• Lion’s Mane tea: Since this is a popular mushroom in the kitchen, the taste is acceptable. But it’s hard to get a handle on how much actual active ingredient you’re getting.
  • Amycenone®/PLM-Fraction: This “branded” product is standardized to Hericenones 0.5%, Amyloban 6%. It seems to target a lesser-known Lion’s Mane active ingredient–Amyloban–which is positioned as a mushroom compound that fights beta-amyloid proteins. Originating in Japan, it is extremely expensive, and may be found in a supplement called Amyloban®3399.

And if you decide to pick your own, before consuming any wild mushroom, make sure that it is accurately identified. Mushroom poisoning is a real problem if you pick the wrong one.

For a full list of Mycology societies that may be able to help you, go to the North American Mycological Association website (

Nootropics Expert Recommendation

Lion’s Mane 500 – 2,000 mg per day

Nootropics Expert Tested and ApprovedI recommend using Lion’s Mane as a nootropic supplement.

Your body does not make Lion’s Mane on its own. So you need to take it as a supplement.

Lion’s Mane is especially helpful for regenerating brain cells. It prevents neurodegenerative diseases like Alzheimer’s and Parkinson’s.

And it boosts long-term potentiation for memory and mental sharpness. By stimulating Nerve Growth Factor.

Lion’s Mane also helps boost mood, tame anxiety and relieve depression. For a better quality of life.

We suggest starting with a dose of 500 mg daily. The best human study used 3000 mg per day. But another researcher found lower concentrations may stimulate NGF better than higher concentrations.[x]

Start at 500 mg per day and see how it works for you. If you don’t experience a benefit, boost Lion’s Mane in small increments of 250 mg per day until you notice an improvement. And make sure you are using a supplement containing the mycelium and fruiting body that is grown in a liquid medium.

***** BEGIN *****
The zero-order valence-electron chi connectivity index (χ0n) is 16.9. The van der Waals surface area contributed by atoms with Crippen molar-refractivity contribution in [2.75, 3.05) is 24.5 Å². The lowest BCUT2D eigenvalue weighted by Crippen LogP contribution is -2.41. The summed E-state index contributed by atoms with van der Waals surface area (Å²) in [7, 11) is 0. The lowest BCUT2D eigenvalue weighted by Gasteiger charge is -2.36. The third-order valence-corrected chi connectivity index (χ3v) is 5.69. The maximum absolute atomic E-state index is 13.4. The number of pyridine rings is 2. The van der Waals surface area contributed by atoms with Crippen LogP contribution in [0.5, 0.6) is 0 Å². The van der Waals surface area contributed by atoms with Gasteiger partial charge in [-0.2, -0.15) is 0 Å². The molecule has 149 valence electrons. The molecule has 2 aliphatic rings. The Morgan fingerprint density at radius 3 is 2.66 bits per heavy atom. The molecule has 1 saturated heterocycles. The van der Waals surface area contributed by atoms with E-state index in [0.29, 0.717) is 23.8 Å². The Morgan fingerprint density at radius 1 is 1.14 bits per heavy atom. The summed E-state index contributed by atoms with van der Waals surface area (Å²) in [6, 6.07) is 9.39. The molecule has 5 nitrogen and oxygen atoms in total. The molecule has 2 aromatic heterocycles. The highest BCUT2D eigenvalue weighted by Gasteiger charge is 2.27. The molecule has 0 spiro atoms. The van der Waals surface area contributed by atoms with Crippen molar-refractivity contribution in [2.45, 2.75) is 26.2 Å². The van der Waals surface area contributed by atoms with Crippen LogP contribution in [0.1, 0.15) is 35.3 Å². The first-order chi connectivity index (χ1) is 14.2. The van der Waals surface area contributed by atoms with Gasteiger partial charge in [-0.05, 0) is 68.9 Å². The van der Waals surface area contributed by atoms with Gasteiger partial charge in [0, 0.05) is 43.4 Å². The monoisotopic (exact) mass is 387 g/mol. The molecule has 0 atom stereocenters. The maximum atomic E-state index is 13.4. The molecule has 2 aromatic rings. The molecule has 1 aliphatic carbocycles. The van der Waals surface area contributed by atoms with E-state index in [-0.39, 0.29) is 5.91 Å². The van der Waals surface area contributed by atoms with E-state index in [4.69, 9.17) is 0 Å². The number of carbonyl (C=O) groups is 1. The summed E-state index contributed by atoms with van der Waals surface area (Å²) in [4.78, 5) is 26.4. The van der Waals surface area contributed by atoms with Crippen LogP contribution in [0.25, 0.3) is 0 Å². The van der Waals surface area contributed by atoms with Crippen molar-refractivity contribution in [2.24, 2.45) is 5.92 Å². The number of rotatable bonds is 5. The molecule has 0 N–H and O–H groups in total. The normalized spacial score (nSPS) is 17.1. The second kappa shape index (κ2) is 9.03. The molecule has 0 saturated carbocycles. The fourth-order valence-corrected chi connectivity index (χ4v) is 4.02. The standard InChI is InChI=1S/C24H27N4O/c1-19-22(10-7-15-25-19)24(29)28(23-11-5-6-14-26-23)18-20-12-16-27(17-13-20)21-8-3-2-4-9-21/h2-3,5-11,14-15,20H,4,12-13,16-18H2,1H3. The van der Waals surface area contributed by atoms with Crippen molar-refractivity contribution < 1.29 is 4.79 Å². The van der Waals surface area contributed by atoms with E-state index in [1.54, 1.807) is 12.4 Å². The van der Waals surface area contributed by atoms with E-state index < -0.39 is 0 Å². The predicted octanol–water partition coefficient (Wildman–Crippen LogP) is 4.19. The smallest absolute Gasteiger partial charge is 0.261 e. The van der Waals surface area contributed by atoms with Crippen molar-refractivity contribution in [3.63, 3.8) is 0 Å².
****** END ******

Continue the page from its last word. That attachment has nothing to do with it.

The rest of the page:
You can buy individual Lion’s Mane supplements. Or you could try my favorite pre-formulated nootropic stack Mind Lab Pro® which includes the full spectrum including hericenones and erinacines found in Lion’s Mane Mushroom.

Mind Lab Pro contains a synergistic blend of 11 brain enhancing nootropics covering all aspects of cognition and brain health. See my full Mind Lab Pro review for more.

Lion’s Mane is a great compliment to a nootropic stack including Aniracetam, Alpha GPC and Omega-3’s for an immediate cognitive boost.

As an Amazon Associate I earn from qualifying purchases. This post may also contain other affiliate links and I will be compensated if you make a purchase after clicking on my links.

[i] Conner J.M. et. Al. “NGF Is Essential for Hippocampal Plasticity and Learning” The Journal of Neuroscience 2 September 2009, 29(35): 10883-10889 (source)

[ii] Lai P.L., Naidu M., Sabaratnam V., Wong K.H., David R.P., Kuppusamy U.R., Abdullah N., Malek S.N. “Neurotrophic properties of the Lion’s mane medicinal mushroom, Hericium erinaceus (Higher Basidiomycetes) from Malaysia.” International Journal of Medicinal Mushrooms. 2013;15(6):539-54. (source)

[iii] Nagano M., Shimizu K., Kondo R., Hayashi C., Sato D., Kitagawa K., Ohnuki K. “Reduction of depression and anxiety by 4 weeks Hericium erinaceus intake.” Biomedical Research. 2010 Aug;31(4):231-7. (source)

[iv] Kelly A., Conroy S., Lynch M.A. “Evidence that nerve growth factor plays a role in long-term potentiation in the rat dentate gyrus.”Neuropharmacology. 1998 Apr-May;37(4-5):561-70. (source)

[v] Kawagishi H., et. Al. “Erinacines A, B and C, strong stimulators of nerve growth factor (NGF)-synthesis, from the mycelia of Hericium erinaceum” Tetrahedron Letters Volume 35, Issue 10, 7 March 1994, Pages 1569–1572 (source)

[vi] Mori K., Inatomi S., Ouchi K., Azumi Y., Tuchida T. “Improving effects of the mushroom Yamabushitake (Hericium erinaceus) on mild cognitive impairment: a double-blind placebo-controlled clinical trial.”Phytotherapy Research. 2009 Mar;23(3):367-72. (source)

[vii] Mori K., Obara Y., Moriya T., Inatomi S., Nakahata N. “Effects of Hericium erinaceus on amyloid β(25-35) peptide-induced learning and memory deficits in mice.” Biomedical Research. 2011 Feb;32(1):67-72. (source)